At last month’s ASTD we spent some time with Michael Allen and his team, which is always fun. Michael’s a great guy and always talks a lot of common sense about e-learning design. His session at ASTD spelled out – literally – why you need three M’s in your e-learning, and why you shouldn’t let your left brain drive. Top tip material if ever we heard it...
ADDIE, you baddie
Michael started with a stinging attack on ADDIE and all its empty promises. Not the hardest opponent to topple, but an interesting point came out of it. ADDIE is mainly about process. Process is fine, we all need some of it. But if that’s all you’ve got, something’s missing althogether from the heart of your e-learning. In fact, the heart is probably missing. Think of ADDIE and the many varieties of process-driven instructional design as ‘left brain’ design. You get your goals, check, you turn them into learning objectives – all good and proper stuff, but that’s a long way from doing something interesting in design. The same is true of doing content analysis, breaking down large volumes of content into their smallest divisible elements. It’s a useful scoping approach, but the temptation is to then start with the simplest concept and work up to the most advanced. What’s the problem? Simple stuff is usually pretty boring. Learners want to do something interesting. Your process is getting in the way of them having a memorable experience.
The result of being too process-focused and overly analytical? Well, you know the result: A lot of e-learning that ticks boxes against the objectives, and covers all the bases, but is boring beyond all reason. As Michael put its (we’re paraphrasing): E-learning works on scale. If you design bad, boring e-learning, you have the potential to do a huge amount of damage on a massive scale. So take some responsibility for your actions and don’t be boring.
Right turn, Clyde
So how to give your right brain the steering wheel? How to be more creative in your e-learning design? We all leaned forward collectively with such force that I’m sure the building tilted. Sorry, people – there’s no magic formula for coming up with great ideas (you knew that in your hearts anyway). But there were some helpful tips (and a plug for Michael’s new book, in which they’re explored more fully, but you’d forgive him that). Some things to think about:
1. Make sure it’s MMM-learning
No, not delicious, or extremely mobile, but rather:
- Meaningful: Are you creating experiences where learners are doing things that matter in real life?
- Memorable: Are you creating experiences that will stay in people’s memories when faced with the same or similar challenges in real life?
- Motivational: Are you creating experiences that enable people to achieve real goals, or recover from failure, with just the right amount of coaching and support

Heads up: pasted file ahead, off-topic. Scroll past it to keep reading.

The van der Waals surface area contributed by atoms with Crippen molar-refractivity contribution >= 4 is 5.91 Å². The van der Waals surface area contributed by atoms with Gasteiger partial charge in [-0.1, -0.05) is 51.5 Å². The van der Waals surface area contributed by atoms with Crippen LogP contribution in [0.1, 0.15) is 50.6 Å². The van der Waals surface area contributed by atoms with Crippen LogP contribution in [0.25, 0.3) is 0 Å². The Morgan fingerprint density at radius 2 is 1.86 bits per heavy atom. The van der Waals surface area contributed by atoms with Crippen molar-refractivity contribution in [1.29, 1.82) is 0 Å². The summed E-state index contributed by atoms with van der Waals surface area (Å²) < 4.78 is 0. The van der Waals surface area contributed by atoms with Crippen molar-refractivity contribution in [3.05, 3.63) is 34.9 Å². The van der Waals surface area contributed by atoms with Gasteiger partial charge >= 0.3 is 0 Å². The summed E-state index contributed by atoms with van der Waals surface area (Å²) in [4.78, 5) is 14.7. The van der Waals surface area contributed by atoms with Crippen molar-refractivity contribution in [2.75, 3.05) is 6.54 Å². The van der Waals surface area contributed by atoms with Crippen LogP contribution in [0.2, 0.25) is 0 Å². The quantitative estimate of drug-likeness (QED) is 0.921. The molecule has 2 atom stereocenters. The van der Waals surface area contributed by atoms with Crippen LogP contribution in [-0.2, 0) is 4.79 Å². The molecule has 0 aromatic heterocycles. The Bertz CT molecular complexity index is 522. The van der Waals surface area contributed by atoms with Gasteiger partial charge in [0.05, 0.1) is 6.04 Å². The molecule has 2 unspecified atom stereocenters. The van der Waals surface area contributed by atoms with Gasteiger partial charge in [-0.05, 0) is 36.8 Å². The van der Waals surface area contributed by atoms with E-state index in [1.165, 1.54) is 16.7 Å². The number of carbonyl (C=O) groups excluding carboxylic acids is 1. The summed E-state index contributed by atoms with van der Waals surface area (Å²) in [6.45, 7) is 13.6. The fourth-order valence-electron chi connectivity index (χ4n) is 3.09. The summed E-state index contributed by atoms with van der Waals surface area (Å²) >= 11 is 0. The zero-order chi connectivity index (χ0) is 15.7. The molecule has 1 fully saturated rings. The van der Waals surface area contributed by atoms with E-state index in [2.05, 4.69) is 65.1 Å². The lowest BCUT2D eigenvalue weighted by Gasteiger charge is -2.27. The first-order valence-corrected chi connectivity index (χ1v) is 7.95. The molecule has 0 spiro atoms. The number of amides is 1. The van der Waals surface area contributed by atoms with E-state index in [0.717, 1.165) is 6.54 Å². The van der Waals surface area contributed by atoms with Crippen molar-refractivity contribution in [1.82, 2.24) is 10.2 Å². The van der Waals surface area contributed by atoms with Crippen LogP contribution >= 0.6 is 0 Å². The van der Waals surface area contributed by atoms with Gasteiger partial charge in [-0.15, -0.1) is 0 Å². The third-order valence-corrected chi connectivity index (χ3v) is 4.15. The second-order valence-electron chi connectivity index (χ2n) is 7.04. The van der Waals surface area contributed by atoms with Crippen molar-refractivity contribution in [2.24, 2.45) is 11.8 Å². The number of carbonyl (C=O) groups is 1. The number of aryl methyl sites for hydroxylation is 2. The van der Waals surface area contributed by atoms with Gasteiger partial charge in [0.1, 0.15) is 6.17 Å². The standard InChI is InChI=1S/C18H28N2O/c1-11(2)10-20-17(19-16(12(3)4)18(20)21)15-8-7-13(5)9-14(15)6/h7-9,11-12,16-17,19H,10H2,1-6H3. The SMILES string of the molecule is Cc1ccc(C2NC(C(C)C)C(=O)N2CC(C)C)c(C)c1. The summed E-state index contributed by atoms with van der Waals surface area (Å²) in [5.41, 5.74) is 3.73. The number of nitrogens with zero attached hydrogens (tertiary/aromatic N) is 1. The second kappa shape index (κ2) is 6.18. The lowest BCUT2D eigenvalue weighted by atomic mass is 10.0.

These three concepts are implicit in a lot of e-learning design models and theories, but it’s nice to think about them as floating on top of whatever design approach you take. Michael’s view was that they’re reinforcing, hence M x M x M. So if you’ve failed to address one of them, the whole experience scores a zero.
And of course you’ll have spotted the theme in the three questions – are you actually creating experiences, rather than just formulating screens? Effective e-learning consists of authentic activities in which people have clear goals, a task to perform, experience the consequences, and get just the right amount of feedback and support to give context and generalise from the specific. Since we’re age-old (some of us very age-old) proponents of goal-based scenarios, you’ll get no arguments from this camp.
2. Spread it out
Do you have just too much content? The issue with taking a content or gap analysis, or any coverage based approach is that you invariably end up cramming more content in than you should. The simple mantra here is 'Cover less, but do it better'. Or you could do more but spread it out over a much longer overall experience. If you want to give people real choices in a complex, situation, such as understanding a client’s concerns, or negotiating a hostage release, don’t shortcut any of the steps or choices. Let it all happen and create a rich experience.
Yes, time and budget constraints will always come to bite – but your defence is the effectiveness of a well designed experience compared to an overstuffed content delivery device.
3. Start at the end
Instead of starting with the lowest-order task, and making the learner gradually earn their stripes and the right to try more difficult things, why not get them to where they really want to go anyway – straight to the exciting stuff? Nobody goes to flight school hoping to spend a lot of time in theory classes. They know the flight simulator is the real deal. In e-learning we have the freedom to drop you straight in at the deep end. If they can’t handle it? Fine – coaching and guidance can support them. But better to overstretch a little, than to underestimate people’s abilities and be (here’s that word again) boring.
It’s all good stuff as usual from Michael – and chimes with a lot of our top tips over the years too. Keep an eye out for his new book, ‘Successful E-learning Interface’, on Amazon from July.
Got other ideas for getting creative in e-learning? Well don’t just sit there looking all ingenious. Come and tell us in the eLearning Professionals Group